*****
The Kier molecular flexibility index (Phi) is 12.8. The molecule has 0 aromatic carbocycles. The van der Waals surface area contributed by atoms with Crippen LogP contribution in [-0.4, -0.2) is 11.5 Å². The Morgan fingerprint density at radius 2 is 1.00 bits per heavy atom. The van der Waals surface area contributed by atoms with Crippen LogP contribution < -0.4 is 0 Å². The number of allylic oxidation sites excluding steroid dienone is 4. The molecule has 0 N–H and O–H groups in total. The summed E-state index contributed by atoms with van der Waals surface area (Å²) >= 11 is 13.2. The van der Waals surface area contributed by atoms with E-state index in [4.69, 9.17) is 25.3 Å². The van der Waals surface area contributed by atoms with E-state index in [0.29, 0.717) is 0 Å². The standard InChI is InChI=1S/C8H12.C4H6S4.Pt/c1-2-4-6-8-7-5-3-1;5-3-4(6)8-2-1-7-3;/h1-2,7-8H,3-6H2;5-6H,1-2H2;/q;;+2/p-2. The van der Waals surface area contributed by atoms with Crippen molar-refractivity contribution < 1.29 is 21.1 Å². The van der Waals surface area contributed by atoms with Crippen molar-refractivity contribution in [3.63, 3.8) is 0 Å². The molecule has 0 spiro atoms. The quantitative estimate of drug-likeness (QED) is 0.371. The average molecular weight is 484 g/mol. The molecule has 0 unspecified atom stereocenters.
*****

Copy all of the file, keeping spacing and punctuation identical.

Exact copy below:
The Kier molecular flexibility index (Phi) is 12.8. The molecule has 0 aromatic carbocycles. The van der Waals surface area contributed by atoms with Crippen LogP contribution in [-0.4, -0.2) is 11.5 Å². The Morgan fingerprint density at radius 2 is 1.00 bits per heavy atom. The van der Waals surface area contributed by atoms with Crippen LogP contribution < -0.4 is 0 Å². The number of allylic oxidation sites excluding steroid dienone is 4. The molecule has 0 N–H and O–H groups in total. The summed E-state index contributed by atoms with van der Waals surface area (Å²) >= 11 is 13.2. The van der Waals surface area contributed by atoms with E-state index in [4.69, 9.17) is 25.3 Å². The van der Waals surface area contributed by atoms with E-state index in [0.29, 0.717) is 0 Å². The standard InChI is InChI=1S/C8H12.C4H6S4.Pt/c1-2-4-6-8-7-5-3-1;5-3-4(6)8-2-1-7-3;/h1-2,7-8H,3-6H2;5-6H,1-2H2;/q;;+2/p-2. The van der Waals surface area contributed by atoms with Crippen molar-refractivity contribution < 1.29 is 21.1 Å². The van der Waals surface area contributed by atoms with Crippen molar-refractivity contribution in [3.63, 3.8) is 0 Å². The molecule has 0 spiro atoms. The quantitative estimate of drug-likeness (QED) is 0.371. The average molecular weight is 484 g/mol. The molecule has 0 unspecified atom stereocenters.